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Feel free to leave comments, suggestions and constructive feedback about using multilib on Slackware64.
— Eric Hameleers, Fri Aug 14 15:10:17 UTC 2009
I made a Multilib Slackware following your instructions (Slackware64-current on a Lenovo Thinkpad T61) and it works – indeed
Now I'm able to use Skype and Adobe Reader.
Many thanks, keep up the good work
— Didier Spaier, Paris, le 26 août 2009 à 22h58
1. Why multilib gcc/glibc are not default, or at least put in “testing” or “extra”, in Slackware64?
Pat Volkerding decided that the first release of Slackware64 should be pure 64bit. There was a small change to the specs file in gcc and our binutils are essentially multilib, but out of the box there is no support at all for 32bit applications (running nor compiling them).
When I started working on the 64bit port, I discussed with Pat (and the rest of the team too btw) about the possible architecture options for this new port. There were a few paths I could follow; first the pure 64bit approach using lib instead of lib64 directories (Bluewhite64 does this) or doing full multilib (like Slamd64 does). Pat was opposed to a multilib approach (not too strange, considering that at that point there was the risk that nobody would want a 32bit Slackware once the multilib Slackware64 was released), but I was opposed to doing a pure-64bit port. I really dislike the ugliness of the Bluewhite64 concept which has some sort of 32bit “emulation” dumped on top. It does not earn a prize for elegance.
In the end, I decided on a compromise, and that was to make my port multilib-ready. That way, it would be relatively easy to add that layer later on.
When I was well underway with the port, it became clear that 32bit OS'es would be in demand for a longer time than initially expected, because it is obvious that the netbook market shows a tremendous growth. And most of these netbooks have 32bit CPUs. Those that come with 64bit CPUs have a higher energy demand so I expect that they will not cover a large percentage of netbook sales. So, the fear that our 32bit Slackware will be obsoleted by the 64bit port is pretty much gone now.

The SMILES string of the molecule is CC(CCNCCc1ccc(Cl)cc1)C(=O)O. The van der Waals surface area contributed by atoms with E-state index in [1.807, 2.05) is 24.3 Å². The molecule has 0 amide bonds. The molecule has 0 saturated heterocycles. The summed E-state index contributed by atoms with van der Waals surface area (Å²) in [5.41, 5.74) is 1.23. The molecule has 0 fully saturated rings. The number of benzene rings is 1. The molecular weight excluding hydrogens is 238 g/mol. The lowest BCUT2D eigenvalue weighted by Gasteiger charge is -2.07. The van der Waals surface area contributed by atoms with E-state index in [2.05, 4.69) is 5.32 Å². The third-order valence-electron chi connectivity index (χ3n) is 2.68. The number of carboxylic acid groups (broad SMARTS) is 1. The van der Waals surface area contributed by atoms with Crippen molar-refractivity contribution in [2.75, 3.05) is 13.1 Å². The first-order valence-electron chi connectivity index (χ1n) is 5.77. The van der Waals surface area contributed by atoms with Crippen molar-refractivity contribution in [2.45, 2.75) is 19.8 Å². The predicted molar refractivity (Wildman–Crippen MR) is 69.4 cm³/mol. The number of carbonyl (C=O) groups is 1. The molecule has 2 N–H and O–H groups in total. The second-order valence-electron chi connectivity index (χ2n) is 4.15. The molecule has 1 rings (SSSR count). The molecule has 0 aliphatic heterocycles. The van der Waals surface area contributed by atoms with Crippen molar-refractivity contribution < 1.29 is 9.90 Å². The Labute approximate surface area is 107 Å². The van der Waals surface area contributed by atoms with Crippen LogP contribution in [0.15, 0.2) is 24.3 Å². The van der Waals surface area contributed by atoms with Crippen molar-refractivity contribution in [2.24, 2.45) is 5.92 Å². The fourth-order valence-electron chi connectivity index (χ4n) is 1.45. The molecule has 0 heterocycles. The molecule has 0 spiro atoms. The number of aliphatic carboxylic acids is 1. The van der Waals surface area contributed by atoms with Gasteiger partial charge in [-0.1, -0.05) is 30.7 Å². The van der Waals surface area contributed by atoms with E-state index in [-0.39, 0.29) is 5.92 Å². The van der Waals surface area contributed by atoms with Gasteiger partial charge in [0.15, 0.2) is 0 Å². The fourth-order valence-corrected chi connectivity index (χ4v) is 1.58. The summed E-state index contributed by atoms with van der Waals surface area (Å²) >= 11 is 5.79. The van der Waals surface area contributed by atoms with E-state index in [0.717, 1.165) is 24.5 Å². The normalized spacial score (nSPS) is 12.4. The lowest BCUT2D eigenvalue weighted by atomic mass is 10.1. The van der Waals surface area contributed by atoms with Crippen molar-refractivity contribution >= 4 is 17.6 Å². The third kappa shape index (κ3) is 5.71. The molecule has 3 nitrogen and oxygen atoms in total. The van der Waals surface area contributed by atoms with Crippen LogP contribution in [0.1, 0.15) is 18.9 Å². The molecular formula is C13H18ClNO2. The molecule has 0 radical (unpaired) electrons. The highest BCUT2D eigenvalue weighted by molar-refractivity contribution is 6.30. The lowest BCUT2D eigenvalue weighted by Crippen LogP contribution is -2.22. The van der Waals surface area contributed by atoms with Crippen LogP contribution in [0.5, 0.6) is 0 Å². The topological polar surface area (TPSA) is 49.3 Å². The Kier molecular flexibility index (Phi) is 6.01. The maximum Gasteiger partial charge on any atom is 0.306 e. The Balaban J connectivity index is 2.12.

Perhaps the next release of Slackware64 will have a full multilib capability out of the box. At a minimum, it would be great to have multilib versions of gcc and glibc onboard. We can not anticipate what 32bit packages anyone would need, but adding ”-compat32” packages is an easy task for the Slackware64 user.
So far, I have only one machine where I want multilib, because I want to use Wine and Skype on it. On average, pure64 suits me fine.
2. Does the method you described works for installing and then using GRUB to boot Slackware64 system?
Sure, you can build and install grub now. But… you do not need multilib Slackware64 to be able to use grub, as long as you have another 32bit Linux on that same computer. After you've installed grub using that other Linux OS (32bit Slackware for instance) you can add a section to your menu.list for Slackware64.
— Eric, Sun Aug 30 19:56:22 UTC 2009
Thanks to feedback from samac and Daedra in the Slackware forum at http://linuxquestions.org/ I made some changes to the compat32-tools package. A new package will be created by the
massconvert32.sh script (cxxlibs-compat32) while the
convertpkg-compat32 was updated so that the qt-compat32 package no longer overwrites several symlinks in /usr/bin that belong to the 64bit qt package.
— Eric, Tue Sep 1 00:05:00 UTC 2009
Excellent and well written guide, thank you very much! My only suggestion is to put a note somewhere that after setting up
multilib, it may be necessary to reinstall NVIDIA drivers, otherwise things like wine tend to crash.
— Andy, Mon Sep 7 14:11 UTC 2009
Thanks for the hint Andy. I added an extra “Caveats” section in the main article to reflect this.
— Eric, Mon Sep 7 15:25:09 UTC 200